We are starting to get more things right as a nation regarding transport provision – that transport improvements aren’t just about time savings on journeys, they have a fundamental impact on economic development. However there are some important issues and potential projects that currently fall between the major national networks and those that are the responsibility of local highway authorities. This is perhaps especially important in areas such as the south east where travel demand already significantly exceeds the transport capacity and there is a huge level of suppressed demand.
At the wider, national scale Highways England (and its equivalent in the devolved nations) are both providing the current highway infrastructure and maintaining it. They are also planning future developments having taken on the five year budgeting cycle developed by the rail network.
Clearly the network that Highways England is responsible for is of crucial, national significance as is their planning of further improvements. In the south of the country the increasing demand likely on the south west quadrant of the M25, whichever London Airport is chosen for expansion, and the problems on the A3 through Guildford are good examples of this.
However, below this national scale there is a huge gap in scale down to the local highway authorities – be they counties or unitaries. There are many potential projects within this gap that are of too great a scale for individual local highway authorities to address.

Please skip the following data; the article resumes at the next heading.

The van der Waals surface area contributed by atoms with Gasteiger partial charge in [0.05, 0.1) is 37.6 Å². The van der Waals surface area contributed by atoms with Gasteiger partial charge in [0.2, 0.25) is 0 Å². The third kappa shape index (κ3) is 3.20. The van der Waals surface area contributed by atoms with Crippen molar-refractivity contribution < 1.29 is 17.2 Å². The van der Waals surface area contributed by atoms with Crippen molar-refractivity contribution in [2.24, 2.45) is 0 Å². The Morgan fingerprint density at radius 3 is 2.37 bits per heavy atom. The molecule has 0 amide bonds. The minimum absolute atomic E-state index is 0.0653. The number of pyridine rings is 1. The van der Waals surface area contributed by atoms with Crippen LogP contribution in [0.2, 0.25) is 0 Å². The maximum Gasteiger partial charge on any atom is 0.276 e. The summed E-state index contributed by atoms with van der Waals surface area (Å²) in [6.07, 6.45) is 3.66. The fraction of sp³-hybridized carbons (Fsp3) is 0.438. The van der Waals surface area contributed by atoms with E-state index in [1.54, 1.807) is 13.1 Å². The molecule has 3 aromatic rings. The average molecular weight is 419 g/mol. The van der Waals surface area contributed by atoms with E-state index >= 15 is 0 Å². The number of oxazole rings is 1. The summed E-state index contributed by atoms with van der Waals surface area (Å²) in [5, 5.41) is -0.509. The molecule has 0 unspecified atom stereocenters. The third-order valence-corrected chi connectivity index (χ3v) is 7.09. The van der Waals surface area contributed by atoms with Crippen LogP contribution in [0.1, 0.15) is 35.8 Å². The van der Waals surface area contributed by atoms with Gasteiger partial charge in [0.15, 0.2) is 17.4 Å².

The gap is clear – but how should it be bridged? In particular how can a strategic case be made for major new projects that fall into this gap?
In the south, four LEPs are coming together to try and deal with this problem. Enterprise M3, Coast to Capital, Thames Valley Berkshire and Solent LEPs are initiating a study to consider their regional and sub-regional transport needs. They are doing this because they recognise that economic development and housing provision are crucially dependent on providing suitable transport links. They also recognise that it is easier for these LEPs to come together since that means that there are only four parties directly involved. Across the same geographic area there are fifteen highway authorities which make initiating and co-ordinating any work very difficult.
The study brief makes clear that a traditional transport economic case is not being sought, its outputs will set out the role of transport in raising productivity and supporting economic growth. It will cover both improved connectivity with London and be looking for other schemes that will strengthen existing, and promote, new corridors.
Whilst this commission is being led and managed primarily by the LEPs, it is being done on behalf of both the LEPs and the local highway authorities. There will also, naturally, be extensive liaison with Highways England and Network Rail.
It is intended that once the overall study has reported it will be possible for individual highway authorities to enter into additional contracts for bespoke pieces of work to identify and prioritise schemes within, or largely within, their own boundaries.
We hope that this project will help bridge the gap we have identified between national and local schemes in the south of England and look forward to sharing our experience with others once it has been completed.
Geoff French – Chair of Enterprise M3 LEP